- Words and phrases such as “value,” “customer/employee experience,” and “business outcomes” will be a bigger part of the ITSM lexicon (and approaches). Okay, I mentioned this last year too. But I think we’re now at the point where all of the “forward-thinking talk,” and early-adopter efforts, get baked into the status quo. And not just because it’s a “good thing to do” or even “the right thing to do” – it will be demanded of IT organizations and ITSM teams.
- The many people challenges (and opportunities) in ITSM will finally start to be addressed. How long have people like Paul Wilkinson been shouting, and pointing, about the need to address ITSM’s people-based issues (not just those related to process and technology)? Far too long. I’m hopeful that the time is now right for “people” to get a far greater focus in ITSM. With the driver coming from a perhaps unexpected direction – through the lens of “wellbeing” rather than the usual lenses such as operational efficiency and effectiveness, or people’s skills and capabilities.
- Much of what I called out for 2018 will continue at pace. Security is an obvious one, and ITSM pros definitely need to know the security basics as well as understanding how what they do (or don’t do) helps or hinders corporate IT security efforts. Enterprise service management is another. The latest HDI enterprise service management statistics show that 62% or organizations already use their ITSM tool outside of IT and another 21% plan to do so. It very much ties in with prediction #2 – because the main driver for this extension of ITSM beyond IT is to “Improve the customer experience” (at 77% of survey responses, and where “customer” is viewed as both internal and external consumers of service and support services).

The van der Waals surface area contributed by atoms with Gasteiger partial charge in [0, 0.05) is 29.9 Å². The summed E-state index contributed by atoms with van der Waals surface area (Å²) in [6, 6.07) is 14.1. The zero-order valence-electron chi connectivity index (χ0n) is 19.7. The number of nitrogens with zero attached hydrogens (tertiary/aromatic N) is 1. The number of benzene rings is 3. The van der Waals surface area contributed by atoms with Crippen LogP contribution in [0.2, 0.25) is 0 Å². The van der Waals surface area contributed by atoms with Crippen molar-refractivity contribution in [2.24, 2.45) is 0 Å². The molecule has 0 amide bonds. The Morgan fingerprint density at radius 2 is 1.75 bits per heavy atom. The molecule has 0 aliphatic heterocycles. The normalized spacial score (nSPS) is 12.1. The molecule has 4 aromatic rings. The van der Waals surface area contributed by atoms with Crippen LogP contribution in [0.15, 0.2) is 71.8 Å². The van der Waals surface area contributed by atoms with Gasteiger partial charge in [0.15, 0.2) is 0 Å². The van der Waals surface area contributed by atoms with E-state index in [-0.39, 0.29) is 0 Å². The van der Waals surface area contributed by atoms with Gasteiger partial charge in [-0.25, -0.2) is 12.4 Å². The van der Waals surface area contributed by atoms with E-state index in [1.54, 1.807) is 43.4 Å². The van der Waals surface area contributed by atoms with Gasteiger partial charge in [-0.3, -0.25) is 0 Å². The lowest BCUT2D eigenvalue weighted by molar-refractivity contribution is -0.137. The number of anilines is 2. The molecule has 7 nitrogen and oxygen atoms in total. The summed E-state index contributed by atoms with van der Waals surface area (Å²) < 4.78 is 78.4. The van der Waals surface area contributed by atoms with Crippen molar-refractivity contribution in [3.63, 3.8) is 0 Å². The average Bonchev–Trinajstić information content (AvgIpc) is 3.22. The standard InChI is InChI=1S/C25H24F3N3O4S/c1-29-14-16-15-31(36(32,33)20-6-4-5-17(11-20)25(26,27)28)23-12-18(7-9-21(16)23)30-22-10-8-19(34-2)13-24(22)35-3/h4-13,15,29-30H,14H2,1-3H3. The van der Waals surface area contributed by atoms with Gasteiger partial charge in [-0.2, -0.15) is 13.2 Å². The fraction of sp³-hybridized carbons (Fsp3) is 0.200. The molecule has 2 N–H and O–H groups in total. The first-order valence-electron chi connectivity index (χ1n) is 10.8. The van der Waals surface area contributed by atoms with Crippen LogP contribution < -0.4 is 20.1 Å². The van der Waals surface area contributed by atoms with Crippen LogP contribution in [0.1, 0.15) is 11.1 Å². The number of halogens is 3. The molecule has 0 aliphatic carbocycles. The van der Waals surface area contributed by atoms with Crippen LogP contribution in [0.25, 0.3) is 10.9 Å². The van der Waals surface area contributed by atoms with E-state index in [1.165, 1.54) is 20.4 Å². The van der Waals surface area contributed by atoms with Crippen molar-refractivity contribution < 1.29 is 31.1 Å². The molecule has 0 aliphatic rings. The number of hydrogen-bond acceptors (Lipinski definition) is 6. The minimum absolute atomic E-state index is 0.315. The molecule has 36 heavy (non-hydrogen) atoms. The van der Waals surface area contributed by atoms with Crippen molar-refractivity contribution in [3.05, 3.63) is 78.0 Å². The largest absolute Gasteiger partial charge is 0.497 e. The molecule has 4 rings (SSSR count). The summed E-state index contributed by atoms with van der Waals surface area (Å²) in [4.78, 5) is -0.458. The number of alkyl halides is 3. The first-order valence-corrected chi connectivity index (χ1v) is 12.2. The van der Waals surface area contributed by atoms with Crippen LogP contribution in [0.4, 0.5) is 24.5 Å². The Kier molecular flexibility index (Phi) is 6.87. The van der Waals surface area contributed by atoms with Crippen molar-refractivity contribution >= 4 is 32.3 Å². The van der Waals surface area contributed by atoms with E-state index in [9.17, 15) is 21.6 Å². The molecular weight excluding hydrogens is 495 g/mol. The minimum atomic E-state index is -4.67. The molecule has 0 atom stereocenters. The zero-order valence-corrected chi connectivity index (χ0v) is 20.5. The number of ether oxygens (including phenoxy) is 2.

- ITIL 4 has one shot to get it right. As mentioned in my “2018 in Review” section – there’s a lot of competition for ITSM eyeballs, hearts, and wallets (when it comes to books, training, and consultancy spend) right now. If the ITIL 4 content is already “outdated,” difficult to consume, or doesn’t go far enough into the “how” – it will struggle. And, as shown by ITIL Practitioner, if the associated marketing is under par, then it doesn’t matter how great the content is. The good news is that ITIL is a massive “brand” but, especially after such a long wait for something new, modern consumers show little respect for seasoned brands and businesses when their needs can be better served elsewhere.
Finally, I’d have loved to have made a prediction around DevOps, but in my opinion it’s so hard to call it from an ITSM perspective. Not that DevOps has anything to worry about – it’s going great guns right now. My hesitancy is more about whether the ITSM community is finally able to embrace the concepts and successes of DevOps (and, after all, they’re part of the Ops of DevOps). And whether the App Dev – now DevOps – community wants or needs the ITSM community to play too.
So that’s my five predictions for 2019 (and one deliberate fence sit). What would you call out for the year ahead? Please let me know in the comments.